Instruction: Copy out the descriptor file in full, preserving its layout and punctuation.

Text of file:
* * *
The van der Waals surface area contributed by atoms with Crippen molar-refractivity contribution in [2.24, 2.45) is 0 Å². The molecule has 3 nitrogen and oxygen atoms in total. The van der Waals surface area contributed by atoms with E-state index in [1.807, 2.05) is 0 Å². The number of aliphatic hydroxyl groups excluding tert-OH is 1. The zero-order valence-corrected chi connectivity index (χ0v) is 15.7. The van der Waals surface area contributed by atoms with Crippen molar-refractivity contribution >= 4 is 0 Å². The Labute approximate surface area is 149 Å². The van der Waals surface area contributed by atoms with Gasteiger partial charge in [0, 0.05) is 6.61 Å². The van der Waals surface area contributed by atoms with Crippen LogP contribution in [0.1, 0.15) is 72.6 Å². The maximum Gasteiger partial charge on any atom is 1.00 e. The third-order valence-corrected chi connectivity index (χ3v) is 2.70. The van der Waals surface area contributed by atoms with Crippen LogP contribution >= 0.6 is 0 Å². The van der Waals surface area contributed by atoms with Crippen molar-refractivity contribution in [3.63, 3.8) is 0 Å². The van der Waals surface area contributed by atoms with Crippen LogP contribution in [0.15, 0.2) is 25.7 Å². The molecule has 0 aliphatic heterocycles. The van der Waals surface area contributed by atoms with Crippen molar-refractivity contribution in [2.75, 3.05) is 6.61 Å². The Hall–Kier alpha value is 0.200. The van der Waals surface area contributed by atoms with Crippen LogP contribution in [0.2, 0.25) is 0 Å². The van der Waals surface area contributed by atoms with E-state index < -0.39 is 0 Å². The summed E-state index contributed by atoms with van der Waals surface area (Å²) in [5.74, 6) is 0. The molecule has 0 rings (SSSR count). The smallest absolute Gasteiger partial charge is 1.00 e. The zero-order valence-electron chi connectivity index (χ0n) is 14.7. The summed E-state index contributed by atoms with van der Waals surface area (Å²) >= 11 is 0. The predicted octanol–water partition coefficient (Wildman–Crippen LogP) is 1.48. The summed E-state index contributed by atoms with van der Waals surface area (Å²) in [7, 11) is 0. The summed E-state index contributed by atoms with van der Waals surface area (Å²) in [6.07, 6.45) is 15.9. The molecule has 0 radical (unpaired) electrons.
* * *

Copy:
The van der Waals surface area contributed by atoms with Crippen molar-refractivity contribution in [2.24, 2.45) is 0 Å². The molecule has 3 nitrogen and oxygen atoms in total. The van der Waals surface area contributed by atoms with E-state index in [1.807, 2.05) is 0 Å². The number of aliphatic hydroxyl groups excluding tert-OH is 1. The zero-order valence-corrected chi connectivity index (χ0v) is 15.7. The van der Waals surface area contributed by atoms with Crippen molar-refractivity contribution >= 4 is 0 Å². The Labute approximate surface area is 149 Å². The van der Waals surface area contributed by atoms with Gasteiger partial charge in [0, 0.05) is 6.61 Å². The van der Waals surface area contributed by atoms with Crippen LogP contribution in [0.1, 0.15) is 72.6 Å². The maximum Gasteiger partial charge on any atom is 1.00 e. The third-order valence-corrected chi connectivity index (χ3v) is 2.70. The van der Waals surface area contributed by atoms with Crippen LogP contribution >= 0.6 is 0 Å². The van der Waals surface area contributed by atoms with Crippen molar-refractivity contribution in [3.63, 3.8) is 0 Å². The van der Waals surface area contributed by atoms with Crippen LogP contribution in [0.15, 0.2) is 25.7 Å². The molecule has 0 aliphatic heterocycles. The van der Waals surface area contributed by atoms with Crippen molar-refractivity contribution in [2.75, 3.05) is 6.61 Å². The Hall–Kier alpha value is 0.200. The van der Waals surface area contributed by atoms with Crippen LogP contribution in [0.2, 0.25) is 0 Å². The van der Waals surface area contributed by atoms with E-state index < -0.39 is 0 Å². The summed E-state index contributed by atoms with van der Waals surface area (Å²) in [5.74, 6) is 0. The molecule has 0 rings (SSSR count). The smallest absolute Gasteiger partial charge is 1.00 e. The zero-order valence-electron chi connectivity index (χ0n) is 14.7. The summed E-state index contributed by atoms with van der Waals surface area (Å²) >= 11 is 0. The predicted octanol–water partition coefficient (Wildman–Crippen LogP) is 1.48. The summed E-state index contributed by atoms with van der Waals surface area (Å²) in [7, 11) is 0. The summed E-state index contributed by atoms with van der Waals surface area (Å²) in [6.07, 6.45) is 15.9. The molecule has 0 radical (unpaired) electrons.